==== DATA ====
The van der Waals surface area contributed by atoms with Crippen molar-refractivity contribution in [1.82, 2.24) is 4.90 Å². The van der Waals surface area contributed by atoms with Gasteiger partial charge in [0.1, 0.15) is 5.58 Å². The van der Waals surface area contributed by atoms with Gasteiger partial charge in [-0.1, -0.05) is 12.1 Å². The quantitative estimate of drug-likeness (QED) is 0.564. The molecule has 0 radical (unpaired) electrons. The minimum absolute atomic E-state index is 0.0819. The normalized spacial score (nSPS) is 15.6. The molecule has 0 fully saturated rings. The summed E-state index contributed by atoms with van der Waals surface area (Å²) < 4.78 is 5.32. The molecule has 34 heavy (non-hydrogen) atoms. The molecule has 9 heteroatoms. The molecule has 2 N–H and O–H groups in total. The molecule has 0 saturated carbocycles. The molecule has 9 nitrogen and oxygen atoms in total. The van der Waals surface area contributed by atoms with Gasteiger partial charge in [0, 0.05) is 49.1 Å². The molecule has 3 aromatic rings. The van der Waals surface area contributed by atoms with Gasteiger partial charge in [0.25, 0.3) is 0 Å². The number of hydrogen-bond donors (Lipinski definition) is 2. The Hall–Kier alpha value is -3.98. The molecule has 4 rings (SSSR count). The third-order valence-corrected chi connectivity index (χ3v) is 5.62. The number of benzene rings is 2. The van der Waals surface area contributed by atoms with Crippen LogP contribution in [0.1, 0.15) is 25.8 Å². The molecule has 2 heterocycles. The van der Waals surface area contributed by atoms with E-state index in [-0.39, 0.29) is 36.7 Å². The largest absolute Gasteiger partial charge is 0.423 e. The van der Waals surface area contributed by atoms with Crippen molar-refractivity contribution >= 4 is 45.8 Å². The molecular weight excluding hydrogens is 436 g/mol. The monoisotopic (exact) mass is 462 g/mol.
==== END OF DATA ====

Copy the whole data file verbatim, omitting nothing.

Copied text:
The van der Waals surface area contributed by atoms with Crippen molar-refractivity contribution in [1.82, 2.24) is 4.90 Å². The van der Waals surface area contributed by atoms with Gasteiger partial charge in [0.1, 0.15) is 5.58 Å². The van der Waals surface area contributed by atoms with Gasteiger partial charge in [-0.1, -0.05) is 12.1 Å². The quantitative estimate of drug-likeness (QED) is 0.564. The molecule has 0 radical (unpaired) electrons. The minimum absolute atomic E-state index is 0.0819. The normalized spacial score (nSPS) is 15.6. The molecule has 0 fully saturated rings. The summed E-state index contributed by atoms with van der Waals surface area (Å²) < 4.78 is 5.32. The molecule has 34 heavy (non-hydrogen) atoms. The molecule has 9 heteroatoms. The molecule has 2 N–H and O–H groups in total. The molecule has 0 saturated carbocycles. The molecule has 9 nitrogen and oxygen atoms in total. The van der Waals surface area contributed by atoms with Gasteiger partial charge in [0, 0.05) is 49.1 Å². The molecule has 3 aromatic rings. The van der Waals surface area contributed by atoms with Gasteiger partial charge in [0.25, 0.3) is 0 Å². The number of hydrogen-bond donors (Lipinski definition) is 2. The Hall–Kier alpha value is -3.98. The molecule has 4 rings (SSSR count). The third-order valence-corrected chi connectivity index (χ3v) is 5.62. The number of benzene rings is 2. The van der Waals surface area contributed by atoms with Crippen LogP contribution in [0.1, 0.15) is 25.8 Å². The molecule has 2 heterocycles. The van der Waals surface area contributed by atoms with E-state index in [-0.39, 0.29) is 36.7 Å². The largest absolute Gasteiger partial charge is 0.423 e. The van der Waals surface area contributed by atoms with Crippen molar-refractivity contribution >= 4 is 45.8 Å². The molecular weight excluding hydrogens is 436 g/mol. The monoisotopic (exact) mass is 462 g/mol.